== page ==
College Smokers Ignore Health Risks

Young adults think they are invulnerable

By Colin Allen, published on July 1, 2003 - last reviewed on January 23, 2015

Apparently, the warnings aren't sinking in. Despite their addictive
habit, young college smokers believe they are just as healthy as their
non-smoking friends. A recent study of community college students finds
that they are not worried about the health effects of tobacco use.

While smokers recognized that smoking causes long-term health
risks, many did not believe those dangers applied to them. One quarter of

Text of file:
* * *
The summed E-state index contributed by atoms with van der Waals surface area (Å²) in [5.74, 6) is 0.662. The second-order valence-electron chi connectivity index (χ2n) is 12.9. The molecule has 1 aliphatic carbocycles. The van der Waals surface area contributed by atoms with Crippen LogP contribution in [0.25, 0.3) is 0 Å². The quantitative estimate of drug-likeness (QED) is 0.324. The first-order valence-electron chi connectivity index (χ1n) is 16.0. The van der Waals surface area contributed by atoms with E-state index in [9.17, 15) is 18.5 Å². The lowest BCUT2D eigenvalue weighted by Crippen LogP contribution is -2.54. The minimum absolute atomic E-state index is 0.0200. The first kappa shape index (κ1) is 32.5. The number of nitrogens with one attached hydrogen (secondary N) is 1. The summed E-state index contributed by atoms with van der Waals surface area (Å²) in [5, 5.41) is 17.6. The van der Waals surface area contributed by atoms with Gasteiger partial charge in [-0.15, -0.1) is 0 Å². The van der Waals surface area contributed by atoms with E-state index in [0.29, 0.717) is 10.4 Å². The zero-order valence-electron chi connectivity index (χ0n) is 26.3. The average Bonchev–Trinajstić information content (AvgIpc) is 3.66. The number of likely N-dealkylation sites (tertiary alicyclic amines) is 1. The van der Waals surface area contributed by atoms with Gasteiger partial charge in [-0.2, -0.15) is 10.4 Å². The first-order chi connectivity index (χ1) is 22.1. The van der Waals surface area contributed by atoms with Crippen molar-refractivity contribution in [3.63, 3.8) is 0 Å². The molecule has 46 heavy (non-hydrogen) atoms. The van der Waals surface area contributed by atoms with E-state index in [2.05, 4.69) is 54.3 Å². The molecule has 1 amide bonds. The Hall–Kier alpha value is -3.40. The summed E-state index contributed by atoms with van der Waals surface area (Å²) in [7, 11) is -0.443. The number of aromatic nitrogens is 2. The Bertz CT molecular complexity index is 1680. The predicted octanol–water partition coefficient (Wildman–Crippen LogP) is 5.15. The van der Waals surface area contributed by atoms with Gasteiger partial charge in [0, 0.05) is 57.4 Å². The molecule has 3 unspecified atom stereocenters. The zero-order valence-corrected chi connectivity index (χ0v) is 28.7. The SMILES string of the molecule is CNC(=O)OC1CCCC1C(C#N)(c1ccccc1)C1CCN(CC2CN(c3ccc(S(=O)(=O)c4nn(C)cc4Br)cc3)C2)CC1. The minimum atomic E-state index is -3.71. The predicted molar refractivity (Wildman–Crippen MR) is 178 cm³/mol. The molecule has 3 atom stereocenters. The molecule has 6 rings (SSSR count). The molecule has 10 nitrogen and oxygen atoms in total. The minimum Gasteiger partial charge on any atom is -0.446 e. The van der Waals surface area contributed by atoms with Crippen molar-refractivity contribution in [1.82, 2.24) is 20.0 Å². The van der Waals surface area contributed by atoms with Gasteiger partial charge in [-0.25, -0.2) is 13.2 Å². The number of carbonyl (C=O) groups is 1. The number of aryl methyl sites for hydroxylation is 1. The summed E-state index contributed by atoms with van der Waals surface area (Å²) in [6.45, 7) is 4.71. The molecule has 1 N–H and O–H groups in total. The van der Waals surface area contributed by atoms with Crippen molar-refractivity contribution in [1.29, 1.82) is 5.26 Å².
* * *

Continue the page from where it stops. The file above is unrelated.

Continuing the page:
the smokers said their habit did not impact their health in any way. Half
felt that quitting would bring them little or no health benefit.

Smokers did not connect their respiratory troubles with their
habit, even though 94 percent reported having at least one problem like
shortness of breath or a persistent morning cough. Almost 90 percent said
they had no symptoms or illnesses related to tobacco.

Some of the smokers did plan to quit, and these students were more
likely to worry about their health and more likely to report health

Alexander Prokhorov, a psychologist at the University of Texas, and
colleagues conducted the survey of 1,283 Texan community college
students. About 16 percent of those surveyed said they were currently
smokers, and an additional 13 percent said they had smoked in the past.
The study was published in the journal
Nicotine & Tobacco Research.